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Idaho Botanical Garden

Boise is an outdoor lover’s paradise. There are trails and greenways everywhere for walking, running, and cycling, or hiking up mountainsides. During our time in Boise, we went hiking several days and each time the scenery just kept getting better. One of my favorite places to hike in the Boise area is Hulls Gulch. Hulls Gulch has several trails and you can spend days on end here if you hiked all of the trails. We chose a couple of trails here, including Red Cliffs Trail and were rewarded with these views.

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Hulls Gulch Hiking Area

Another place we went hiking that was incredible is Bogus Basin, where we hiked the Around the Mountain trail, or at least a portion of it. This is a ski resort during the winter months but they have trails for horseback riding, mountain biking, and hiking during warmer months. There are some other summer activities like a toboggan ride and the lifts are open for quick access to the top of the mountain. We were there a few days before they opened for the summer season, so the cafe, lifts, and everything else was closed, but that just meant we pretty much had the trail to ourselves except for a few mountain bikers we passed.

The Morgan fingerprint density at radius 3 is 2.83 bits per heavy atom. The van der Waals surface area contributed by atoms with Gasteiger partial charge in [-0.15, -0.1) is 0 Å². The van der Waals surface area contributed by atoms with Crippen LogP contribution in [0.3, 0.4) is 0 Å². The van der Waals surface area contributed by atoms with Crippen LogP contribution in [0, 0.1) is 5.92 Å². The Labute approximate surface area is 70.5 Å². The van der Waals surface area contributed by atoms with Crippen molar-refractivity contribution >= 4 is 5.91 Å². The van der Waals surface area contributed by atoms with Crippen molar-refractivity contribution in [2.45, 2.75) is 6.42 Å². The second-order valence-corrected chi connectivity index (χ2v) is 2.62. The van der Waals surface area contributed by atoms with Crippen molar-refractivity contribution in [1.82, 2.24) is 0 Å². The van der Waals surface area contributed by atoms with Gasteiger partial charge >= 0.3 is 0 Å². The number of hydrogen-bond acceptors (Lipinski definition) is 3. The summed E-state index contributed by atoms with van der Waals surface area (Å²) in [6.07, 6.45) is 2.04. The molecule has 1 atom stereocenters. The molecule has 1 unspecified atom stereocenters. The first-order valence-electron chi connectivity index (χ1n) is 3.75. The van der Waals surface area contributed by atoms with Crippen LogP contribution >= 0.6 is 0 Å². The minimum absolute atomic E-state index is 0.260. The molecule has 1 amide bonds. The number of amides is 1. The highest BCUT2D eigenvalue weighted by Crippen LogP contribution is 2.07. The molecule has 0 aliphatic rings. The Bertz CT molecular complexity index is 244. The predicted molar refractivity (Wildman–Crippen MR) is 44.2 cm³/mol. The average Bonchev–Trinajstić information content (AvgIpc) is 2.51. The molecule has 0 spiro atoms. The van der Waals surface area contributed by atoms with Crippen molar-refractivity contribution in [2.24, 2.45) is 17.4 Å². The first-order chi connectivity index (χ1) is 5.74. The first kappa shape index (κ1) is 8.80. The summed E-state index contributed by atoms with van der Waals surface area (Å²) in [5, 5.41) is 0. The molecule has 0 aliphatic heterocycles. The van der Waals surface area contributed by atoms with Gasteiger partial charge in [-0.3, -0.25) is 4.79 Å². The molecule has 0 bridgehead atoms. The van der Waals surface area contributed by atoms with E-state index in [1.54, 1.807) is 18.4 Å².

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Bogus Basin

My absolute favorite hiking place in the Boise area is Lucky Peak State Park. The park was the start for the Famous Idaho Potato Half Marathon, where we wound through the canyon for the first few miles and I ran my 44th half marathon in my 42nd state. A few days after my race, my family and I drove to the park and hiked up Cervidae Peak, which is 4.4 miles out and back, 1883 foot elevation gain, with views of two rivers and the marina directly below. This is a hard trail, pretty much straight up and straight back down but it is worth it for the incredible views.

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Lucky Peak State Park